Kota is joined by Kazuma Hashimoto and Andrew Kiya to discuss the Ghost of Tsushima, its fetishization of the samurai through a misinterpretation of Kurosawa Akira's films, Cyberpunk 2077, how Orientalism and the idealization of Japan in these games (re-packaged and exported abroad through the Japanese state's "Cool Japan" initiative) enable the far right pro-imperialist politics both in ideology and practice. We specifically discuss the recent attempt by the Japanese far right to shut down an art exhibit about comfort women in Aichi Prefecture and the campaign to recall its governor through fraudulent means, as well as the online harassment against Kazuma and Andrew themselves. Finally, we discuss the possibilities and limits of video games as a medium to promote radical politics under capitalism. Follow them on Twitter and Twitch at @JusticeKazzy_ & @wouldhausKazuma's publications:https://www.polygon.com/2020/7/23/21333631/ghost-of-tsushima-kurosawa-films-samurai-japan-abe-politicshttps://www.polygon.com/2021/1/30/22255318/cyberpunk-2077-genre-xenophobia-orientalismAndrew's publications:https://bulletpointsmonthly.com/2020/08/06/spectre-of-fascism-ghost-of-tsushimahttps://unseenjapan.com/aichi-prefecture-japan-governor-recall-fraud/Intro Music  Cielo by Huma-HumaOutro Music:  Parabola Divanorium by Paraj Bhatt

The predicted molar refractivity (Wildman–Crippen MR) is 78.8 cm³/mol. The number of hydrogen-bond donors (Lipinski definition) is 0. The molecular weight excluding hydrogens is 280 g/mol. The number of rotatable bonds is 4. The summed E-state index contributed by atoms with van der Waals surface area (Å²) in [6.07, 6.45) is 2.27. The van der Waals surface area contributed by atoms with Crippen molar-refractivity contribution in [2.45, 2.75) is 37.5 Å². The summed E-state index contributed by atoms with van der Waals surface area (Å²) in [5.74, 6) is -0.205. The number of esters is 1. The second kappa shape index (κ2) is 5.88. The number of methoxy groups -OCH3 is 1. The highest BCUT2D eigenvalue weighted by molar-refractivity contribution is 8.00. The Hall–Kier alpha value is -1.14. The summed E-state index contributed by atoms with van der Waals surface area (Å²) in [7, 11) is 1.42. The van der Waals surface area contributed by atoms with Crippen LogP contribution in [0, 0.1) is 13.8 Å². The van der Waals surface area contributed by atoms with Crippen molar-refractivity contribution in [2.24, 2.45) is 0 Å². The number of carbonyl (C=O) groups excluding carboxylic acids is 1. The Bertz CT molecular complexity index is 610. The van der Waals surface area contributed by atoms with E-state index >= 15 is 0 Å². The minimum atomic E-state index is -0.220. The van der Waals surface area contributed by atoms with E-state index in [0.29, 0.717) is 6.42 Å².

Warm and militant greetings! I'm your host Kota and welcome to the Against Japanism Podcast: Destabilizing Japanese History from the Left! In this introductory episode, I discuss the goals of this podcast and the principles behind it, and preview the upcoming episodes that I have already recorded and will be published here very soon. To sum up, this podcast is a study of Japanese history through the lens of dialectical and historical materialism, a history characterized by conflict and change, as opposed to equilibrium and stasis, as the history of class struggles and struggles between the oppressors and the oppressed. I discuss what this means in relation to Japanism and the question of Japaneseness that I themed this podcast around, as an ideological byproduct of capitalism, imperialism, and fascism, as well as the histories of resistance and revolutionary movements that have proved it wrong: Japan never was and is not a harmonious and homogeneous society like what Japanists in the West and Japan believe it to be (If it ever was, it was an outcome of a conscious effort by the Japanese state to suppress anarchists, communists, and anti-colonial activists, and is continuously reproduced today through campaigns like "Cool Japan" that create an impression that progressive and revolutionary ideas are foreign to Japan).Unlike their idealized image of Japan as traditional and unchanging, Japanese history has gone through significant changes such as the Meiji Restoration of 1868, the colonization of the Ryukyu Islands, the Ainu homelands, and Asia without which the growth and maintenance of capitalism in the mainland Japan would have been impossible, the rise of fascism that criminalized revolutionary politics and dashed the hope of a socialist revolution in Japan in the inter-war period., the U.S-led Allied Occupation that restored the fascists like Kishi Nobusuke to power to turn Japan into a bastion of anti-communism in Asia during the Cold War, and the popular and student-led uprisings in the 1960s that challenged the rise of "democratized" post-war Japan as a partner of the US imperialism.It is still changing today, even though the drivers of this change are still the bourgeoisie against the working class and oppressed masses. The Japanese state's poor handling of the CORVID-19 pandemic and inhumane treatment of migrants and refugees are just a few examples of this. These are dark times, but seeing online content about activism in Japan makes me hopeful. I hope this podcast can contribute to that conversation and I would be very happy if those of you who speak English and engage with activism in Japan found it helpful. If you liked or disliked the episode, please let me know why at againstjapanism@gmail.com.Outro Music: The Internationale (Instrumental) https://www.youtube.com/watch?v=FGqMMpMkKXshttps://en.wikipedia.org/wiki/The_InternationaleSong and Struggle: The Internationale - People's Worldhttps://www.peoplesworld.org/article/song-and-struggle-the-internationale/The  Internationale (Japanese Version)https://www.youtube.com/watch?v=lyfhs42mdyA